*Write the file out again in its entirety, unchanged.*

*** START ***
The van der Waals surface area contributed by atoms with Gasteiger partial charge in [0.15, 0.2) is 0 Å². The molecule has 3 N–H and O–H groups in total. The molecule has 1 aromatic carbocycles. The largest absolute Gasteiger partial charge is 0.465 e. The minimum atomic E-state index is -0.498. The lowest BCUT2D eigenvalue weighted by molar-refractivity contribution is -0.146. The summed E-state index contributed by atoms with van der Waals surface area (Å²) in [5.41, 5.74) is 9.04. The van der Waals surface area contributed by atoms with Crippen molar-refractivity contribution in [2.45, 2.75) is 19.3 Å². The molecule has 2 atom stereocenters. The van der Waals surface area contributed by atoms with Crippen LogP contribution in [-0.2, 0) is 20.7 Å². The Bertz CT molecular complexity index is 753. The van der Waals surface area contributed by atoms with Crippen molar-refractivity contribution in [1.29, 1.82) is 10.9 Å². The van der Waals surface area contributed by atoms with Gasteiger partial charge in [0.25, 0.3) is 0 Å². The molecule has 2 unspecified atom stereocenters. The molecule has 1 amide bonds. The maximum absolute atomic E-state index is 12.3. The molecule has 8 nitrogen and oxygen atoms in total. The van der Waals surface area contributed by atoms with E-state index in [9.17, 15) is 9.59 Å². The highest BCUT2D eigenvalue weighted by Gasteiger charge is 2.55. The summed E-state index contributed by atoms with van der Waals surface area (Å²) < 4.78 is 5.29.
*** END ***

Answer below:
The van der Waals surface area contributed by atoms with Gasteiger partial charge in [0.15, 0.2) is 0 Å². The molecule has 3 N–H and O–H groups in total. The molecule has 1 aromatic carbocycles. The largest absolute Gasteiger partial charge is 0.465 e. The minimum atomic E-state index is -0.498. The lowest BCUT2D eigenvalue weighted by molar-refractivity contribution is -0.146. The summed E-state index contributed by atoms with van der Waals surface area (Å²) in [5.41, 5.74) is 9.04. The van der Waals surface area contributed by atoms with Crippen molar-refractivity contribution in [2.45, 2.75) is 19.3 Å². The molecule has 2 atom stereocenters. The van der Waals surface area contributed by atoms with Crippen LogP contribution in [-0.2, 0) is 20.7 Å². The Bertz CT molecular complexity index is 753. The van der Waals surface area contributed by atoms with Crippen molar-refractivity contribution in [1.29, 1.82) is 10.9 Å². The van der Waals surface area contributed by atoms with Gasteiger partial charge in [0.25, 0.3) is 0 Å². The molecule has 2 unspecified atom stereocenters. The molecule has 1 amide bonds. The maximum absolute atomic E-state index is 12.3. The molecule has 8 nitrogen and oxygen atoms in total. The van der Waals surface area contributed by atoms with E-state index in [9.17, 15) is 9.59 Å². The highest BCUT2D eigenvalue weighted by Gasteiger charge is 2.55. The summed E-state index contributed by atoms with van der Waals surface area (Å²) < 4.78 is 5.29.